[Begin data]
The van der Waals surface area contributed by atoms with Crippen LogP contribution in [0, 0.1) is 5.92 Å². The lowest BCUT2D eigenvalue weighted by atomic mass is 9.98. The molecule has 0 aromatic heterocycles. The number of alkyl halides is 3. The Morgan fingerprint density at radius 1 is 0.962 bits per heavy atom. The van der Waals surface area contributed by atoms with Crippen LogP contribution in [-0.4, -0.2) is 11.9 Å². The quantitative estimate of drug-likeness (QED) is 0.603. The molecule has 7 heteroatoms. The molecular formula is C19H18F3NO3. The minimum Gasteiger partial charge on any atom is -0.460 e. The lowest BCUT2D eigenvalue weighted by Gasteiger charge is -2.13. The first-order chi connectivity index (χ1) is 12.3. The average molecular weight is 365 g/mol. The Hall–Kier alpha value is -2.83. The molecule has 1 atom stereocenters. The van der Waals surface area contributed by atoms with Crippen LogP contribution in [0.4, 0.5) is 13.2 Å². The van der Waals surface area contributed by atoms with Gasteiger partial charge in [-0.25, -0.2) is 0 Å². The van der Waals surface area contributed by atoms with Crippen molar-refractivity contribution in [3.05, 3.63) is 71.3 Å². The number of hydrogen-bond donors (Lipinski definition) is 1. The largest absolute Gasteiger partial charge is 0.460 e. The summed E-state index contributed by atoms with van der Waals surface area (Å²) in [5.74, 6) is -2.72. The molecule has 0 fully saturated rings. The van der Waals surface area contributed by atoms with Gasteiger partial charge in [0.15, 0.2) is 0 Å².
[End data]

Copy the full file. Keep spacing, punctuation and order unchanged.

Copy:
The van der Waals surface area contributed by atoms with Crippen LogP contribution in [0, 0.1) is 5.92 Å². The lowest BCUT2D eigenvalue weighted by atomic mass is 9.98. The molecule has 0 aromatic heterocycles. The number of alkyl halides is 3. The Morgan fingerprint density at radius 1 is 0.962 bits per heavy atom. The van der Waals surface area contributed by atoms with Crippen LogP contribution in [-0.4, -0.2) is 11.9 Å². The quantitative estimate of drug-likeness (QED) is 0.603. The molecule has 7 heteroatoms. The molecular formula is C19H18F3NO3. The minimum Gasteiger partial charge on any atom is -0.460 e. The lowest BCUT2D eigenvalue weighted by Gasteiger charge is -2.13. The first-order chi connectivity index (χ1) is 12.3. The average molecular weight is 365 g/mol. The Hall–Kier alpha value is -2.83. The molecule has 1 atom stereocenters. The van der Waals surface area contributed by atoms with Crippen LogP contribution in [0.4, 0.5) is 13.2 Å². The van der Waals surface area contributed by atoms with Gasteiger partial charge in [-0.25, -0.2) is 0 Å². The van der Waals surface area contributed by atoms with Crippen molar-refractivity contribution in [3.05, 3.63) is 71.3 Å². The number of hydrogen-bond donors (Lipinski definition) is 1. The largest absolute Gasteiger partial charge is 0.460 e. The summed E-state index contributed by atoms with van der Waals surface area (Å²) in [5.74, 6) is -2.72. The molecule has 0 fully saturated rings. The van der Waals surface area contributed by atoms with Gasteiger partial charge in [0.15, 0.2) is 0 Å².